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Is dealing with workplace emotion your Achilles heel?

Unfortunately, many leaders feel emotions have no place in the workplace, or they feel out of their depth dealing with emotions, so they are often swept aside with an increasing focus on delivering the month’s numbers. Sound familiar?

I’m seriously shocked at how often I see this being played out in businesses. Where employees are frustrated and feeling undervalued, merely because their leaders are seemingly not hearing their concerns. Yet when I talk to organisational leaders about this, they seem oblivious to the issues or believe they have listened and addressed the concerns so why aren’t people moving on?

To me the answer is multi layered but comes down to the quality of listening, validation, empathy and action.

I think one of the biggest issues I see is with remote sales teams. Often, they are only coming together on a call once a week, and together as a team either monthly or quarterly. In the meantime, they are experiencing dozens of little issues every week and naturally need an outlet to express them. But with so few leadership interactions, this is often perceived as 'always complaining, never happy…' So instead, leaders hone in on sales performance, compliance issues and upcoming execution objectives. 

The result: sales reps and teams leave feeling increasingly frustrated, undervalued and slightly less engaged.

In comparison, in an office environment, people have multiple opportunities and outlets in which to off load. Not that off-loading necessarily resolves the issues and often just contributes to a toxic culture - unless the right people are listening and validating concerns.


You have a bucket and it is fill to the brim with water. 

What happens when you try to add more water?

It overflows. 

And will continue to overflow unless you take action to empty the old water before you add more.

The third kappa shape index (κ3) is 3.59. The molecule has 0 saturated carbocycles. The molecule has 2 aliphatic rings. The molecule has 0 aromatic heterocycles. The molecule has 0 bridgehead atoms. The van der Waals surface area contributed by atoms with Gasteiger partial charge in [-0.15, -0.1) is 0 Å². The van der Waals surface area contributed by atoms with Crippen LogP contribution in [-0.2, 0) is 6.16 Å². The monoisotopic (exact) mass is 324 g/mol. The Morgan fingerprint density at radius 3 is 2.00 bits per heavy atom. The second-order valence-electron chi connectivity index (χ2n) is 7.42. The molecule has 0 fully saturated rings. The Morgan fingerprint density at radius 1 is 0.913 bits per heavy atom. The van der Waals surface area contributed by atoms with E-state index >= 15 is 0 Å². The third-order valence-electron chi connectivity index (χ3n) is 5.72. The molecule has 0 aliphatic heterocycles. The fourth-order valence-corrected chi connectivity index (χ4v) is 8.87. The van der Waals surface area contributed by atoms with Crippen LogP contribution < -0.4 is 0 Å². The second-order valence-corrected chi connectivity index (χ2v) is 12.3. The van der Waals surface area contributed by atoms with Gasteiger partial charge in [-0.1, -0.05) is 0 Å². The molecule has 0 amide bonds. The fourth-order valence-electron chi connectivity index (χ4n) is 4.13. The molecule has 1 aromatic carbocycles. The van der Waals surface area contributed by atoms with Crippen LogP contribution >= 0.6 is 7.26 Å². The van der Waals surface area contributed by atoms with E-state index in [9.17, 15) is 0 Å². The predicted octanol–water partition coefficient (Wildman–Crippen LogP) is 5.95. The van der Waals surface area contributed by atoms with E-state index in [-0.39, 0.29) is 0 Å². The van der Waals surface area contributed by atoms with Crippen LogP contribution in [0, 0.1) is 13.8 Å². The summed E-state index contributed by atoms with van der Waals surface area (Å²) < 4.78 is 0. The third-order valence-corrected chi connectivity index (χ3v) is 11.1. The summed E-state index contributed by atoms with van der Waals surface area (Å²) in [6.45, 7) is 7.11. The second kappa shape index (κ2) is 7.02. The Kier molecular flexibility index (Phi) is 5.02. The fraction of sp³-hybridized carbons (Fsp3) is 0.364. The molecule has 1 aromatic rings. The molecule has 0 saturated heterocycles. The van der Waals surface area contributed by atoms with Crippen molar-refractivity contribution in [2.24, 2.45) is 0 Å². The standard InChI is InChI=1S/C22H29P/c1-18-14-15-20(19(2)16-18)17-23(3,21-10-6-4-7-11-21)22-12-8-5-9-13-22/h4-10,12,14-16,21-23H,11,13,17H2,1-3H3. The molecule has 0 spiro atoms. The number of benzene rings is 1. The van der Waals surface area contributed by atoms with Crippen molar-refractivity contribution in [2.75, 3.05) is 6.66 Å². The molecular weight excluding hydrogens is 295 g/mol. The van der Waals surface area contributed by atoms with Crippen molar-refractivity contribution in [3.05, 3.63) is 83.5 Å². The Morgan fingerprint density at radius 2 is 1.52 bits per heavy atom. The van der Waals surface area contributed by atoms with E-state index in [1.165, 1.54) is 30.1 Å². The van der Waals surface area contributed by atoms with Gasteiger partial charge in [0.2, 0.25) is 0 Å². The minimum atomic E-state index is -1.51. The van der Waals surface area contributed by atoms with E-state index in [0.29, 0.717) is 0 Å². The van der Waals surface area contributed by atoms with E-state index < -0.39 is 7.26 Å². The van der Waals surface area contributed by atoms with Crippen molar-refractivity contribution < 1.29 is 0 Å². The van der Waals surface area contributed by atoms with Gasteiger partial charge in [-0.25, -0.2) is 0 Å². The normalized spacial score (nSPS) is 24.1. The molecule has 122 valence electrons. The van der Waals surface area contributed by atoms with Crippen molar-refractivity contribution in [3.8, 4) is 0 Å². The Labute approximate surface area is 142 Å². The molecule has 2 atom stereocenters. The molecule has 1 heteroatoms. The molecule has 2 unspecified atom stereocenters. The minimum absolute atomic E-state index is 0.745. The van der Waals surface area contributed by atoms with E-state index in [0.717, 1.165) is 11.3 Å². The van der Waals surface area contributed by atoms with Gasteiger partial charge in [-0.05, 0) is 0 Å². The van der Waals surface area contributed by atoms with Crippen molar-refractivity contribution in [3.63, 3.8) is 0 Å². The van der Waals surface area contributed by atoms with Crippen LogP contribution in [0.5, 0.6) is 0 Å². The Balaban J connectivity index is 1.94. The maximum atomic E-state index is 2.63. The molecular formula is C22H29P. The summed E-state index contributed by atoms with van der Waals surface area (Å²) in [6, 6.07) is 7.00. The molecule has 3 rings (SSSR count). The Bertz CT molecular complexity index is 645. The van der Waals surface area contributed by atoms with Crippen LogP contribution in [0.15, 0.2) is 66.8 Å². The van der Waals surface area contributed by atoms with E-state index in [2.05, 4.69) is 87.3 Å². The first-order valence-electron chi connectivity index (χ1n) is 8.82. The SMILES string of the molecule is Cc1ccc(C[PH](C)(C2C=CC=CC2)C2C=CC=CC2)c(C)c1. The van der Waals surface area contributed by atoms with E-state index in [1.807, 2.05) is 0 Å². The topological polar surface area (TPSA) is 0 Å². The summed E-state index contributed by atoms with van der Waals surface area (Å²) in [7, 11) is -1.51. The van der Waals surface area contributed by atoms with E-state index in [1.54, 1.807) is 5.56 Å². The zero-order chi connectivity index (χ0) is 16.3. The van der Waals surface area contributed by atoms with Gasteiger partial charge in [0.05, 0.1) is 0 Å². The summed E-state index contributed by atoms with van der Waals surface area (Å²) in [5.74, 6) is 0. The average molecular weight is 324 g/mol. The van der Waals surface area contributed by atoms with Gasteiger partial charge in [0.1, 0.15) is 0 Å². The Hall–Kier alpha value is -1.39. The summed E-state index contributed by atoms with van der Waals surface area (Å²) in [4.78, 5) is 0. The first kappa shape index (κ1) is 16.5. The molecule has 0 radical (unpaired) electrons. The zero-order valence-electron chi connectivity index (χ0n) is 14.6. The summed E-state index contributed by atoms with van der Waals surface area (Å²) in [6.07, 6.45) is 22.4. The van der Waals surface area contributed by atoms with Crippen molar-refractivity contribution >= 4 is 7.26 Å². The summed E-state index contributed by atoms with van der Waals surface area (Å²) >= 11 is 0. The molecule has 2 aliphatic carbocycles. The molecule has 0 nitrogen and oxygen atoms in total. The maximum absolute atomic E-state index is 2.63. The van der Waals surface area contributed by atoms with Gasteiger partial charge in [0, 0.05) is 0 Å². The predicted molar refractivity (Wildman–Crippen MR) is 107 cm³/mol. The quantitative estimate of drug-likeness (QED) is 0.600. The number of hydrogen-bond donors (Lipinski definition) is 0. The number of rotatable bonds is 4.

If you don't empty the old water, it starts to turn green and increasingly toxic...

Now imagine your emotional tank is like that bucket of water. Everyday hundreds of little things happen that create moments of stress and cause your emotions to rise. For the most part, we adopt little strategies to manage our emotions such as talking through our day with a partner, going for a walk, run or doing other exercise, journaling, meditating…

But what happens when our emotional tanks are full? Like the bucket of water, they start to overflow. We start to feel stressed, and are less able to cope with the everyday challenges coming our way. When our emotions are left invalidated and unresolved, our emotions start to sour.

An important distinction to make, is that validating someone’s feelings or concerns does not mean you have to agree with them. But by simply acknowledging their feelings, you accept how they’re feeling - which is like releasing a chunk of the emotional volume. 

In an endeavour to explain it better I came across the description below in an article on ‘Communication Skills – Don’t be Invalidating’ 

To validate someone's feelings is first to accept someone's feelings - and then to understand them - and finally to nurture them. To validate is to acknowledge and accept a person. Invalidation, on the other hand, is to reject, ignore, or judge.

It's ultimately about being emotionally present. 

If you are one of those leaders who is acknowledged by your people as someone who is emotionally connected and in tune with your team - then fantastic! But the reality is, the majority of leaders find dealing with emotions way out of their comfort zone. 

Understanding human behaviour, and the needs of different personalities, is key to creating a connected workplace. Being comfortable with emotion and hearing people out, needs to become part of our everyday practice. If this idea feels exhausting to you, you’re not alone. But knowing it’s power, when mastered, you’ll never look back.   

Photo by Adrian Swancar on Unsplash

Viv Kohlenbach-Wilson is a profit architect (incorporate pricing strategist and leadership coach) who is passionate about helping grow businesses, and leaders, people love. With a unique mix of analytical insight and as a student human behaviour, she marries data driven insights with emotional currency, to win both head and heart. Connect with Viv on Facebook or LinkedIn.


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